03-usage.md\
 04-references.md\
)

Links between chapters

Anchor links can be used to link chapters within the book:

// chapters/01-introduction.md
# Introduction

For more information, check the [Usage] chapter.

// chapters/02-installation.md
# Usage

...

If you want to rename the reference, use this syntax:

For more information, check [this](#usage) chapter.

Anchor names should be downcased, and spaces, colons, semicolons... should be replaced with hyphens. Instead of Chapter title: A new era, you have: #chapter-title-a-new-era.

Links between sections

It's the same as anchor links:

# Introduction

## First

For more information, check the [Second] section.

## Second

...

Or, with al alternative name:

For more information, check [this](#second) section.

Inserting objects

Text. That's cool. What about images and tables?

Insert an image

Use Markdown syntax to insert an image with a caption:

![A cool seagull.](images/seagull.png)

Pandoc will automatically convert the image into a figure, using the title (the text between the brackets) as a caption.

If you want to resize the image, you may use this syntax, available since Pandoc 1.16:

![A cool seagull.](images/seagull.png){ width=50% height=50% }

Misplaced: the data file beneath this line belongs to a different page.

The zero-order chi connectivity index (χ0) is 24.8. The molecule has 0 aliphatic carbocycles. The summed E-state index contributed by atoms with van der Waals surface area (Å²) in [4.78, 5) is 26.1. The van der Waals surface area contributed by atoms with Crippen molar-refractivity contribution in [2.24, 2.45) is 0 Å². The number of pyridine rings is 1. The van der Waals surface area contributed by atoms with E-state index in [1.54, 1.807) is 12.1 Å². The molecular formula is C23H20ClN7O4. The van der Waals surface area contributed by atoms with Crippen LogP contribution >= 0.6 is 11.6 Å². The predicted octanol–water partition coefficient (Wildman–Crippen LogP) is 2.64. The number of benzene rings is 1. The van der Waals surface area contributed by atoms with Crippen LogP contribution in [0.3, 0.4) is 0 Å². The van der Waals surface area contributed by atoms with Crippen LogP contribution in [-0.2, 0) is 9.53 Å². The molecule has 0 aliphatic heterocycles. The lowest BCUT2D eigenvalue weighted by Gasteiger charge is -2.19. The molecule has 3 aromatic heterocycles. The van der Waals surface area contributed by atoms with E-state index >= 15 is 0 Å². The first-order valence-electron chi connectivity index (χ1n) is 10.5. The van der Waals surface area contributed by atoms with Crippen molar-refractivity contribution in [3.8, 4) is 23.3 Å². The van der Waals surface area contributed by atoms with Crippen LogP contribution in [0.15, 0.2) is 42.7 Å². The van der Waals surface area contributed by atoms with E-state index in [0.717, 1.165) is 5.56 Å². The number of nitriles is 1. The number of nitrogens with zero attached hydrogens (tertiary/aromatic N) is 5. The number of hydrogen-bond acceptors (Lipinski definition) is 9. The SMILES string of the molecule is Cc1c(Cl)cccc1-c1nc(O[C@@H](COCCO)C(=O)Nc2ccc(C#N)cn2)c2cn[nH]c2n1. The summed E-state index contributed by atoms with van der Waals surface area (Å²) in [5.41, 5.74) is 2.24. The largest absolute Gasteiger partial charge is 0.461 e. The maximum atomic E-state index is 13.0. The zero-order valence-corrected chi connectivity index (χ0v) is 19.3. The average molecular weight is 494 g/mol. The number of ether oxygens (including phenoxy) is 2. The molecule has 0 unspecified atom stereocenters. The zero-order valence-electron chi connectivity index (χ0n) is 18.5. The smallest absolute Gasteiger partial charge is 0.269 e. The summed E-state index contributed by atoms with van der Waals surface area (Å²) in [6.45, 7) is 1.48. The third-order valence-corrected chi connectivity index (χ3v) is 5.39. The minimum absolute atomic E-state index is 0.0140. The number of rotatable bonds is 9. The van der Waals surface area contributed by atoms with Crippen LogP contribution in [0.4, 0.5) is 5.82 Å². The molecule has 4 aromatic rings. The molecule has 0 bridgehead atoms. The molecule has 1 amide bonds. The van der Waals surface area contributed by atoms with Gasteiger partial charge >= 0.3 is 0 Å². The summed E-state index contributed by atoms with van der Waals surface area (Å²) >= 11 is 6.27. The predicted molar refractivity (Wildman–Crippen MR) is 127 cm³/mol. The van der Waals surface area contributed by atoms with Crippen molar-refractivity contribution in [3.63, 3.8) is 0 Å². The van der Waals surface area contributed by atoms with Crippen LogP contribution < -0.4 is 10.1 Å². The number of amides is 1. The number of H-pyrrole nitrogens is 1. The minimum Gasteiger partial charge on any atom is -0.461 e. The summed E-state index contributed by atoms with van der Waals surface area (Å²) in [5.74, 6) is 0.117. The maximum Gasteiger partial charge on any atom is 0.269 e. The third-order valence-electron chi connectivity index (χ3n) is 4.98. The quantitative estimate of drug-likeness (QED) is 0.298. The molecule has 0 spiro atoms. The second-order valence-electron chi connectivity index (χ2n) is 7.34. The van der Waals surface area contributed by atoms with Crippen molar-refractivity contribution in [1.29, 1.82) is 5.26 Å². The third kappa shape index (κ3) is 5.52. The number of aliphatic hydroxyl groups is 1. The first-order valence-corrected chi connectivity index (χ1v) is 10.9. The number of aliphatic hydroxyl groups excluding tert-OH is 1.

Insert a table

Use markdown table, and use the Table: <Your table description> syntax to add a caption:

| Index | Name |
| ----- | ---- |
| 0     | AAA  |
| 1     | BBB  |
| ...   | ...  |

Table: This is an example table.

Insert an equation

Wrap a LaTeX math equation between $ delimiters for inline (tiny) formulas:

This, $\mu = \sum_{i=0}^{N} \frac{x_i}{N}$, the mean equation, ...

Pandoc will transform them automatically into images using online services.

If you want to center the equation instead of inlining it, use double $$ delimiters:

$$\mu = \sum_{i=0}^{N} \frac{x_i}{N}$$

Here's an online equation editor.

Cross references

Originally, this template used LaTeX labels for auto numbering on images, tables, equations or sections, like this:

Please, admire the gloriousnes of Figure \ref{seagull_image}.

![A cool seagull.\label{seagull_image}](images/seagull.png)

However, these references only works when exporting to a LaTeX-based format (i.e. PDF, LaTeX).

In case you need cross references support on other formats, this template now support cross references using Pandoc filters. If you want to use them, use a valid plugin and with its own syntax.

Using pandoc-crossref is highly recommended, but there are other alternatives which use a similar syntax, like pandoc-xnos.

First, enable the filter on the Makefile by updating the FILTER_ARGS variable with your new filter(s):

FILTER_ARGS = --filter pandoc-crossref